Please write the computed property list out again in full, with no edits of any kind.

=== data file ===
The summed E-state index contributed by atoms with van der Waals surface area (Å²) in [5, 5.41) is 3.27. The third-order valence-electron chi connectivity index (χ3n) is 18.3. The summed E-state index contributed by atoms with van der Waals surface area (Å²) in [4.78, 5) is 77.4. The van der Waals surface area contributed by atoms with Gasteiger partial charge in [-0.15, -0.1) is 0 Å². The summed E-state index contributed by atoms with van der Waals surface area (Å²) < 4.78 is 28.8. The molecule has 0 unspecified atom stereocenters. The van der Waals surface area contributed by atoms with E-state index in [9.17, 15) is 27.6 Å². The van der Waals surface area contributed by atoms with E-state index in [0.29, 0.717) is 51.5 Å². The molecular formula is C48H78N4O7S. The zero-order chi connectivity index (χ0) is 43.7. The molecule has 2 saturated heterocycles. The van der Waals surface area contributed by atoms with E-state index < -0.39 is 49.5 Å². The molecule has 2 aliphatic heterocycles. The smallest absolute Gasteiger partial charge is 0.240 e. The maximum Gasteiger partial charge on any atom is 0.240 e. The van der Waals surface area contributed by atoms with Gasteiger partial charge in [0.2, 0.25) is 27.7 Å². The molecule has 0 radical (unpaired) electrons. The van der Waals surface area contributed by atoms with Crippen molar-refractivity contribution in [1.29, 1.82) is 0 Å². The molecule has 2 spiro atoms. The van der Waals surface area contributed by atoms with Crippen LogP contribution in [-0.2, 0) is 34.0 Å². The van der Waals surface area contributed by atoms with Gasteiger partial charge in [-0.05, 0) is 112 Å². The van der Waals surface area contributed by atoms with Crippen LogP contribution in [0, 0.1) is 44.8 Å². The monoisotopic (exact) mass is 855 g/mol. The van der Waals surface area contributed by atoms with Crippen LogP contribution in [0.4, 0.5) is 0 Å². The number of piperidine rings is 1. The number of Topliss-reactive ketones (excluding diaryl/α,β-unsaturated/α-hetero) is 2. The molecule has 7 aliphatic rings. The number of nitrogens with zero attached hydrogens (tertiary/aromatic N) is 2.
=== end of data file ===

The summed E-state index contributed by atoms with van der Waals surface area (Å²) in [5, 5.41) is 3.27. The third-order valence-electron chi connectivity index (χ3n) is 18.3. The summed E-state index contributed by atoms with van der Waals surface area (Å²) in [4.78, 5) is 77.4. The van der Waals surface area contributed by atoms with Gasteiger partial charge in [-0.15, -0.1) is 0 Å². The summed E-state index contributed by atoms with van der Waals surface area (Å²) < 4.78 is 28.8. The molecule has 0 unspecified atom stereocenters. The van der Waals surface area contributed by atoms with E-state index in [9.17, 15) is 27.6 Å². The van der Waals surface area contributed by atoms with E-state index in [0.29, 0.717) is 51.5 Å². The molecular formula is C48H78N4O7S. The zero-order chi connectivity index (χ0) is 43.7. The molecule has 2 saturated heterocycles. The van der Waals surface area contributed by atoms with E-state index < -0.39 is 49.5 Å². The molecule has 2 aliphatic heterocycles. The smallest absolute Gasteiger partial charge is 0.240 e. The maximum Gasteiger partial charge on any atom is 0.240 e. The van der Waals surface area contributed by atoms with Gasteiger partial charge in [0.2, 0.25) is 27.7 Å². The molecule has 0 radical (unpaired) electrons. The van der Waals surface area contributed by atoms with Crippen molar-refractivity contribution in [1.29, 1.82) is 0 Å². The molecule has 2 spiro atoms. The van der Waals surface area contributed by atoms with Crippen LogP contribution in [-0.2, 0) is 34.0 Å². The van der Waals surface area contributed by atoms with Gasteiger partial charge in [-0.05, 0) is 112 Å². The van der Waals surface area contributed by atoms with Crippen LogP contribution in [0, 0.1) is 44.8 Å². The monoisotopic (exact) mass is 855 g/mol. The van der Waals surface area contributed by atoms with Crippen LogP contribution in [0.4, 0.5) is 0 Å². The number of piperidine rings is 1. The number of Topliss-reactive ketones (excluding diaryl/α,β-unsaturated/α-hetero) is 2. The molecule has 7 aliphatic rings. The number of nitrogens with zero attached hydrogens (tertiary/aromatic N) is 2.